It’s good to have friends who dive. Sometimes they’ll just show up at your house on a Sunday evening with beer and abalone. I haven’t had abalone in years. It is a very special food and on a Sunday a couple weeks back, the abalone showed up and I got to decide how to cook it with the stuff I had in the house.
1. Southeast Asian Abalone Ceviche
2. Pan-fried Abalone
3. Poached Abalone
All that and the alliterative salad you see below and a variation on the caramelized rice dish from my new favorite cookbook, My Bombay Kitchen by Niloufer King and it really was a memorable meal.
Abalone season is over so you’ll have to file this advice away until April or so. That should give you plenty of time to cultivate a few diving friends. Sorry no pictures of all the dishes. We were too busy stuffing ourselves.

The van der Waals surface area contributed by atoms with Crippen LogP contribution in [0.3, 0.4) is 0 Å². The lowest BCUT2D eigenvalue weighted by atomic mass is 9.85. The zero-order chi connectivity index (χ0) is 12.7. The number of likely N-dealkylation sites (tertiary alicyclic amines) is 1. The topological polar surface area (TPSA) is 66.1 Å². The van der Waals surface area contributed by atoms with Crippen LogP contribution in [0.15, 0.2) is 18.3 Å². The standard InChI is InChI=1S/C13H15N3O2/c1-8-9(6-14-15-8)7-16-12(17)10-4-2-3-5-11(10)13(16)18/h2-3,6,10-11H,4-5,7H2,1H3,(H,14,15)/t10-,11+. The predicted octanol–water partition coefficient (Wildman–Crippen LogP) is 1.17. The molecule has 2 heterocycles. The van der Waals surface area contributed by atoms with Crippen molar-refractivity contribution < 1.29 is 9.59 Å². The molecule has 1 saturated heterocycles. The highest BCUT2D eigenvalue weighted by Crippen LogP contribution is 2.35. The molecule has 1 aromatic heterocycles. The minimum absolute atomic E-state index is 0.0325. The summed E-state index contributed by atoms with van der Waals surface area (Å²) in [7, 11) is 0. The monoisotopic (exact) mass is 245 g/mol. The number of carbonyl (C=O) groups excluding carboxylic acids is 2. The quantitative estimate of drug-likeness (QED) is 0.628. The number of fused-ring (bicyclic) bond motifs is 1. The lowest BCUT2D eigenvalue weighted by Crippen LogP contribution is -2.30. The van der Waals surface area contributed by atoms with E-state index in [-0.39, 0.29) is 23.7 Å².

Salad: Persimmons, pomegranate seeds, and pumpkin seeds along with arugula and fennel.
Ceviche: Cut the pounded abalone into strips and add a little dressing of fish sauce, lime, chilies, cilantro, shallots, and a little bit of sugar. It sat for about an hour and became incredibly tender.
Panfried: Slice the abalone first and then pound. Dip each piece in flour seasoned lightly with salt and pepper and pan fry for just a minute or two on each side in a mixture of butter and olive oil.
Poached: (Pictured) Pound the abalone whole and then put it in a casserole dish just large enough to contain it with 1/2 cup-3/4 cup white wine, a splash of olive oil, a dab of butter, a couple slices lemon (with rind), 2-3 garlic cloves, peeled and sliced, and 2-3 sprigs parsley, and Salt and pepper. Bring to a boil on the stove, remove from heat, cover tightly and place in a 350 degree oven for 45 minutes or so. Check abalone for tenderness before serving.
This one was transformative. I had no idea poached abalone could be so good. It was also by far the easiest of the three dishes to prepare.